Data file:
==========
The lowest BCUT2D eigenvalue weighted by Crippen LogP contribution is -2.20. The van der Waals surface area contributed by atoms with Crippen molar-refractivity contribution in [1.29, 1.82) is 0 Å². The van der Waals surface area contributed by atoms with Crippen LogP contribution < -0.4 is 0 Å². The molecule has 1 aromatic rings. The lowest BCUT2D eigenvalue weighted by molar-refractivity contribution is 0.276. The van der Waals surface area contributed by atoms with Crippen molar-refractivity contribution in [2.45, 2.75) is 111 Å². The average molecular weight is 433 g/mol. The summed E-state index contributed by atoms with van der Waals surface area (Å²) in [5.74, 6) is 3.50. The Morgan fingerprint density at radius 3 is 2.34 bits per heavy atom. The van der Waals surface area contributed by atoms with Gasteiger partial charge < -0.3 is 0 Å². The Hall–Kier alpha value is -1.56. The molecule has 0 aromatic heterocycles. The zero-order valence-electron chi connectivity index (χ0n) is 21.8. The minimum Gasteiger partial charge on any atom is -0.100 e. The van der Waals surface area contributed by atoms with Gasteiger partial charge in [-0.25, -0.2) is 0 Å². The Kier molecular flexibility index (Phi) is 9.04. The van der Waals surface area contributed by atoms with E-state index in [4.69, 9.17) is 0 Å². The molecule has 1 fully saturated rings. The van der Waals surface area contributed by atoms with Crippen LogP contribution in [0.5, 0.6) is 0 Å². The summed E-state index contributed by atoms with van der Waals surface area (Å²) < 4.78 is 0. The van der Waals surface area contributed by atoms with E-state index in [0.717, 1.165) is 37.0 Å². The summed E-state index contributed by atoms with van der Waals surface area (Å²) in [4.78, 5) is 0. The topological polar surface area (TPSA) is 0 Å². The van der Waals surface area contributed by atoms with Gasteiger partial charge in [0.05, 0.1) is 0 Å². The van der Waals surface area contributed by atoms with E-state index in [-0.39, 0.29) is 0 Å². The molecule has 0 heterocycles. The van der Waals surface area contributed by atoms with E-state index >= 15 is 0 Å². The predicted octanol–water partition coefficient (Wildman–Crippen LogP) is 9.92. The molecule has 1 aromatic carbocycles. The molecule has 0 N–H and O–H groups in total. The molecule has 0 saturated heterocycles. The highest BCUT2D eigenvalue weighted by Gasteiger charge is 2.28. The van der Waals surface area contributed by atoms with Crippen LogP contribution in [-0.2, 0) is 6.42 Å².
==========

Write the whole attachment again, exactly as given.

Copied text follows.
The lowest BCUT2D eigenvalue weighted by Crippen LogP contribution is -2.20. The van der Waals surface area contributed by atoms with Crippen molar-refractivity contribution in [1.29, 1.82) is 0 Å². The van der Waals surface area contributed by atoms with Crippen LogP contribution < -0.4 is 0 Å². The molecule has 1 aromatic rings. The lowest BCUT2D eigenvalue weighted by molar-refractivity contribution is 0.276. The van der Waals surface area contributed by atoms with Crippen molar-refractivity contribution in [2.45, 2.75) is 111 Å². The average molecular weight is 433 g/mol. The summed E-state index contributed by atoms with van der Waals surface area (Å²) in [5.74, 6) is 3.50. The Morgan fingerprint density at radius 3 is 2.34 bits per heavy atom. The van der Waals surface area contributed by atoms with Gasteiger partial charge < -0.3 is 0 Å². The Hall–Kier alpha value is -1.56. The molecule has 0 aromatic heterocycles. The zero-order valence-electron chi connectivity index (χ0n) is 21.8. The minimum Gasteiger partial charge on any atom is -0.100 e. The van der Waals surface area contributed by atoms with Gasteiger partial charge in [-0.25, -0.2) is 0 Å². The Kier molecular flexibility index (Phi) is 9.04. The van der Waals surface area contributed by atoms with E-state index in [4.69, 9.17) is 0 Å². The molecule has 1 fully saturated rings. The van der Waals surface area contributed by atoms with Crippen LogP contribution in [0.5, 0.6) is 0 Å². The summed E-state index contributed by atoms with van der Waals surface area (Å²) < 4.78 is 0. The van der Waals surface area contributed by atoms with E-state index in [0.717, 1.165) is 37.0 Å². The summed E-state index contributed by atoms with van der Waals surface area (Å²) in [4.78, 5) is 0. The topological polar surface area (TPSA) is 0 Å². The van der Waals surface area contributed by atoms with Gasteiger partial charge in [0.05, 0.1) is 0 Å². The van der Waals surface area contributed by atoms with E-state index in [-0.39, 0.29) is 0 Å². The molecule has 0 heterocycles. The van der Waals surface area contributed by atoms with E-state index >= 15 is 0 Å². The predicted octanol–water partition coefficient (Wildman–Crippen LogP) is 9.92. The molecule has 1 aromatic carbocycles. The molecule has 0 N–H and O–H groups in total. The molecule has 0 saturated heterocycles. The highest BCUT2D eigenvalue weighted by Gasteiger charge is 2.28. The van der Waals surface area contributed by atoms with Crippen LogP contribution in [-0.2, 0) is 6.42 Å².